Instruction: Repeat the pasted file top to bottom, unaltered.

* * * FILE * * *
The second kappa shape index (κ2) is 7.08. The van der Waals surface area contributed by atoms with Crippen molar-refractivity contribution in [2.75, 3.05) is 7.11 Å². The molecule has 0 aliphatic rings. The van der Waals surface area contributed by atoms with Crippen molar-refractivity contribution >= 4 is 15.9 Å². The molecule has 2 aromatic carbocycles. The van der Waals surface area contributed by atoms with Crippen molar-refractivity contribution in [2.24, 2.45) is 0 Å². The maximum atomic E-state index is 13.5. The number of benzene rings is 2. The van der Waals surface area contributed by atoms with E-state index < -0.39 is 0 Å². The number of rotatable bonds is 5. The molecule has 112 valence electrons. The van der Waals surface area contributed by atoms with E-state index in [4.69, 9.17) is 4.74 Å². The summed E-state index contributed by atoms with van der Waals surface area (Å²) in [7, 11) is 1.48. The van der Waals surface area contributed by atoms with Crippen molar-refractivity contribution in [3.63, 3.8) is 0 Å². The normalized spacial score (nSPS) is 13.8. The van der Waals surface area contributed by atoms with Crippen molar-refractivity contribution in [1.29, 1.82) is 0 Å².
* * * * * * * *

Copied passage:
The second kappa shape index (κ2) is 7.08. The van der Waals surface area contributed by atoms with Crippen molar-refractivity contribution in [2.75, 3.05) is 7.11 Å². The molecule has 0 aliphatic rings. The van der Waals surface area contributed by atoms with Crippen molar-refractivity contribution >= 4 is 15.9 Å². The molecule has 2 aromatic carbocycles. The van der Waals surface area contributed by atoms with Crippen molar-refractivity contribution in [2.24, 2.45) is 0 Å². The maximum atomic E-state index is 13.5. The number of benzene rings is 2. The van der Waals surface area contributed by atoms with E-state index < -0.39 is 0 Å². The number of rotatable bonds is 5. The molecule has 112 valence electrons. The van der Waals surface area contributed by atoms with E-state index in [4.69, 9.17) is 4.74 Å². The summed E-state index contributed by atoms with van der Waals surface area (Å²) in [7, 11) is 1.48. The van der Waals surface area contributed by atoms with Crippen molar-refractivity contribution in [3.63, 3.8) is 0 Å². The normalized spacial score (nSPS) is 13.8. The van der Waals surface area contributed by atoms with Crippen molar-refractivity contribution in [1.29, 1.82) is 0 Å².